What World War I taught us

"I'll confess, I was one of those - this was a long time ago now - one of those that thought well, World War I was a long time ago, it was about trench warfare, who cares? World War II is a lot more relevant. In fact, that is exactly wrong," said Gen. Richard Myers, the retired 15th chairman of the Joint Chiefs of Staff.

Myers, keynote speaker at the Borah Symposium Wednesday night at the University of Idaho Student Union Building, served over 40 years in the Air Force. As chairman of the Joint Chiefs, the four-star general was the principal military adviser to President George W. Bush during the 2003 invasion of Iraq.

Myers said WWI has affected the way we live and the way we act. It provided lessons for today.

"I don't think you can overstate how important it has been to our development as a country, to our involvement in the world," he said. "It is quite a remarkable period."

Myers said we can look at the impacts of WWI from a geopolitical sense, understanding the way it impacted nationalism, economic imperialism and diplomacy.

He said women's suffrage was spurred by WWI, as women went to factories to replace the men out on duty. Many women found they could do the jobs men did. Myers said WWI was responsible for the undoing of classes because "all classes suffered and when you all suffer you are all more alike."

He related the war to modern fashion and the evolution of the Burberry trenchcoat worn by British officers in the trenches. On the side of the coat were little brass rings that they would hang their grenades on, a feature that is still there today.

"I do not have one; I will buy one," he said.

We use common language that comes directly from WWI, such as "in the trenches" and "over the top," which meant coming out of the trenches and entering no-man's land, Myers said.

Myers told the story of WWI and the effect it had on the globe through the eyes of George C. Marshall, the third U.S. Secretary of Defense, Chief of Staff of the Army and Secretary of State in the early 1900s and "one of the greatest public servants, ever."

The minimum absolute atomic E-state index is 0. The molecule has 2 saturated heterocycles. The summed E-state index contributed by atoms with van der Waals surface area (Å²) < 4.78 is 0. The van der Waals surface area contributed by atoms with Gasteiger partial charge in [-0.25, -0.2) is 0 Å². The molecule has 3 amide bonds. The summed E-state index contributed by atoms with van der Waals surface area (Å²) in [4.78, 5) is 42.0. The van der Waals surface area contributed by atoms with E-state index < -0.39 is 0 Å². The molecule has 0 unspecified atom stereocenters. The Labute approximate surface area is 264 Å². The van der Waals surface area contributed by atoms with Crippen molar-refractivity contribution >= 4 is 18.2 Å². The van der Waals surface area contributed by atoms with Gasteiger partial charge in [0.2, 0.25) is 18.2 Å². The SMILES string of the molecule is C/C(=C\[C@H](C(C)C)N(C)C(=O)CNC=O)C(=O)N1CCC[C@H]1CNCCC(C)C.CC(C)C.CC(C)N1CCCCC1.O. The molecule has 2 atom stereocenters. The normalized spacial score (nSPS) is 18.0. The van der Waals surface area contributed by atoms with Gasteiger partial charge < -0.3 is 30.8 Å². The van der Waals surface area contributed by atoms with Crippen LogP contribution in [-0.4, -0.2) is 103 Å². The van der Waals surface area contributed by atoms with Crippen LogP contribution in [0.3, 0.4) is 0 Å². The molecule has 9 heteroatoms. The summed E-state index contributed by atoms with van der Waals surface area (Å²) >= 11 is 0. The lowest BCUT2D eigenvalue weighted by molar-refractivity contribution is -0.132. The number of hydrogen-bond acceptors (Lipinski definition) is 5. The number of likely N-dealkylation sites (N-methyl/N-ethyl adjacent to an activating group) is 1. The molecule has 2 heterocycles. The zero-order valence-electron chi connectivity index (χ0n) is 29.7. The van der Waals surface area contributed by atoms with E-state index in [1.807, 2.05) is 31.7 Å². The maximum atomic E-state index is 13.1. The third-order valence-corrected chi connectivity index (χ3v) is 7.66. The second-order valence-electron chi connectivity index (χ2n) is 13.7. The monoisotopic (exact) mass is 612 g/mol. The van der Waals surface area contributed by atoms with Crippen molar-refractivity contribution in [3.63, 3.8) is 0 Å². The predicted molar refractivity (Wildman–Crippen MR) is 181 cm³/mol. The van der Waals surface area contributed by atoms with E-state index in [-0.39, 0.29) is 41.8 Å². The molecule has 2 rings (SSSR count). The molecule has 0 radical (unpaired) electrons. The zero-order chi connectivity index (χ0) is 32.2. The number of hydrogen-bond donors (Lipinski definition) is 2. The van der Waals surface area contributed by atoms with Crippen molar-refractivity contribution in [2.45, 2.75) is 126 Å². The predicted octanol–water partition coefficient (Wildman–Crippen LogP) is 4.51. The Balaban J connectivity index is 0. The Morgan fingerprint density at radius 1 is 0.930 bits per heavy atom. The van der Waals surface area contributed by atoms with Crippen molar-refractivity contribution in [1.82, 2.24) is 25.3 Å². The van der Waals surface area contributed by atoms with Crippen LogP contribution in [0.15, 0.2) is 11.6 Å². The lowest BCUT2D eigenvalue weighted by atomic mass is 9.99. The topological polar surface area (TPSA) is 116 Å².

Myers said when WWI started, the Navy was relatively prepared and the Army was not prepared at all. He said that was similar to the situation we had entering Iraq in 2002-03.

On Nov. 18, 1918, Marshall was quoted as saying instead of 500 tanks, they had 18. Almost 100 years before Iraq, Marshall was making the same observations that our forces were not prepared for what they were entering, and we paid for it with lives, limbs and an inability to properly train, Myers said.

"Thinking about how Congress is looking at the military today and I am wondering if they understand what preparedness means," Myers said.

"If you have to go unprepared you will take more casualties and more civilian lives," Myers said. "If you want to think about preserving peace, then strength is important and that is more than having numbers - you have to be prepared."

Myers said as a general the main laws of war he dealt with had to do with making sure those who were not combatants - civilians and civilian property - were not harmed during military activity.

He said they wrestled with the military necessity of a target, the distinction between combatant and non-combatant and proportionality - if striking a bridge means 10,000 civilian lives would lost, it might not be deemed a military objective because the outcome is not proportionate to the civilian deaths, he said.

He said WWI was horrific in terms of deaths. In WWII there were a lot of incidents such as fire bombs in Germany and Japan that would not pass muster today, and in the Korean war we bombed dams, which we would not do anymore.

"War is never going to be humane - it is just not - but we can certainly, hopefully, control the involvement of noncombatants and that is the whole logic," Myers said.


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